I’m new here!
Hi, my name is ladyjanetnt. I'm looking for tips for living with a vestibular disorder.
Normally when my husband daughter go out on the weekend to do something fun that I don't feel like I could do I don't mind. I'm introvert and I like to spend time alone. But today as they left to go sledding I just feel lonely.
I ordered myself some fancy pears last week. I'm housebound and in great amounts of pain. I've been having trouble getting through each day...sometimes even getting through the next hour is tough. I'd forgotten I ordered these and today they arrived with this message from myself to remind me how strong I am.
It's important sometimes to be our own cheerleader. Even if we have amazing, supportive people around us, they aren't experts in our struggle. The person most intimately familiar with our struggle, and thus able to support us best, is ourself. So this week I wasy own best friend and support. Man did I cheer myself up!
I’m going to assume that there’s a chance that you’re reading this post because you too are coping with a vestibular dysfunction/disorder. Maybe it’s #VestibularNeuritis, vestibular migraines, cervicogenic dizziness, persistent postural-perceptual dizziness (PPPD), vertigo, dizziness, derealization… or maybe you’re just struggling with symptoms and you don’t have a clear diagnosis, but you’ve got ideas based on your own research. Congrats, me too. Regardless of what lead you here, I think these tips can help anyone going through a chronic health thing.
Halloween 2016 was a normal day that became the day that changed my life. We all have those life-changing days…but when it comes to a vestibular dysfunction, I think many of us can pinpoint the day, and probably even the time, that everything changed. And there are BIG feelings associated with those moments.
I went into survival mode for months…and months. Twenty-one months later and I still have survival-mode moments/hours/days. I recently was hit with an episode on vacation. I never feel “normal” but I go through periods of feeling worse and it always starts with a moment. I was in the Adirondacks at lunch looking out over the gorgeous lake and BAM: derealization set in, dizziness, I felt the out-of-body experience, my eyes stopped focusing as well, and my #Anxiety took off. The night before I had pain on one side of my face and I woke up and could hardly turn my neck to the left. You can be in the most beautiful place with loved ones and this vestibular stuff does not give a damn. I get it. It’s awful and horrifying, and I understand your frustration.
If someone had told me 21 months ago that I would still be dealing with vestibular symptoms on a daily basis, I would have told them f*** no. No way, I can’t. It’s awful, how could I? But here I am doing just that. And I’m leading a happy life. Not without its challenges, but I’m grateful for it all at this point. It’s been a journey of really getting to know myself. It’s been finding happiness in dark moments because it certainly exists.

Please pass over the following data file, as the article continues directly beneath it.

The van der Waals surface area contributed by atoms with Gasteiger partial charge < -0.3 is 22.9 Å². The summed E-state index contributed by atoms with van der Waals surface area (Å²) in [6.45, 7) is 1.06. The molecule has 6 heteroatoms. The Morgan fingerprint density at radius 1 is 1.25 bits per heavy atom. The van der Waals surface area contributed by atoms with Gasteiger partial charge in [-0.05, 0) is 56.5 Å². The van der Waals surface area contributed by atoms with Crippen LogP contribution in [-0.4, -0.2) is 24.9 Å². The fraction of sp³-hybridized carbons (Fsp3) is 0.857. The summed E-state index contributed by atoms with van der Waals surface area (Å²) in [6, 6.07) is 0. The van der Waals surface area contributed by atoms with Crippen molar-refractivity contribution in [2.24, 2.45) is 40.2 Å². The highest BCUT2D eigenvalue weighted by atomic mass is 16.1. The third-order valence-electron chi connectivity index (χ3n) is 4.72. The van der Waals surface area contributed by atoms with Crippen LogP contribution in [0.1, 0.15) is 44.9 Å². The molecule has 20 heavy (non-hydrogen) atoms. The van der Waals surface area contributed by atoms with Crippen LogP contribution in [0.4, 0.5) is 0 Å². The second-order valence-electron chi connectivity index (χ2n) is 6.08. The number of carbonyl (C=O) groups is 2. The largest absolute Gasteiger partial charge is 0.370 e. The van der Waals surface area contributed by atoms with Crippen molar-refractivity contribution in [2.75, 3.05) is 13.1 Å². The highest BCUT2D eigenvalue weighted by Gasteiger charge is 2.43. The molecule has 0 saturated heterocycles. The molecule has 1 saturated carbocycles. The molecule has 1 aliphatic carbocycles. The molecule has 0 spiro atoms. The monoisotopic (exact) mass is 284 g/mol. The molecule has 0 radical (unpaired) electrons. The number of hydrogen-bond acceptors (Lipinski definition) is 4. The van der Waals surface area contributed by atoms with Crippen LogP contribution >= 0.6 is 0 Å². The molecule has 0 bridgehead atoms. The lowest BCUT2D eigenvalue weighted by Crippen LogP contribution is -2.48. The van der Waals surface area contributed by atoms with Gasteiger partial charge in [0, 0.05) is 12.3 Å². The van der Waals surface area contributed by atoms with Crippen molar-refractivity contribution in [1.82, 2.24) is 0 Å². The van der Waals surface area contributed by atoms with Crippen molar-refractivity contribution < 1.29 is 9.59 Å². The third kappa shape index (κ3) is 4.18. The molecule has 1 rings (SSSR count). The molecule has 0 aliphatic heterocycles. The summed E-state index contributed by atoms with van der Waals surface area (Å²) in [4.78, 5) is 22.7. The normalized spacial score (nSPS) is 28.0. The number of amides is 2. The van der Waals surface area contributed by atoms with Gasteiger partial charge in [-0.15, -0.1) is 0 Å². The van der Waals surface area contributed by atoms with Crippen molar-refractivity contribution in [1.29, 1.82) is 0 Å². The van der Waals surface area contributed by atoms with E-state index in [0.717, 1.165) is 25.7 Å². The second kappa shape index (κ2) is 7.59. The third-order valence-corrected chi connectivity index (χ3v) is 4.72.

I’ve seen many doctors, had many tests, explored both western medicine and more holistic approaches and learned a lot. And I’m still learning constantly. I believe that I had vestibular neuritis, which triggered vestibular migraines, probably with some other underlying things at play.
I’m going to share some of the things that get me through and have helped me find my way back to me, to happiness, and to truly enjoying life with a vestibular disorder.
ADVOCATE FOR YOURSELF
When I was first hit with all of this, I went to my general practitioner and genuinely thought she would know what was wrong with me and help me. Over the first week of spending hours in the office, I quickly realized this was not the case. I was going to have to do a lot of my own research and advocate for myself to get into specialists, obtain further testing, and I was certainly going to have to make it known that I wasn’t going anywhere. Some of the things that I heard from various doctors honestly makes me laugh at this point. Not because it was funny, but because it’s absolutely ridiculous some of the suggestions I was offered. You know your body and what your symptoms feel like. Remember that. I’ve been to two ENTs, neurologists, several general practitioners, physical therapist, ob-gyn, holistic doctor, chiropractor…and honestly they all have something to offer. Often not what I wanted to hear, but it’s all a step. As I’ve learned more and talked to more and more people (thank you, Facebook support groups), I now go into doctors’ offices with questions and what I want. It’s a frustrating process, but keep in mind this is your body, your life, and your livelihood, and you deserve the best. So keep pushing for the care you want and deserve. Of course, being polite and kind gets you further.
BUILD YOUR CONFIDENCE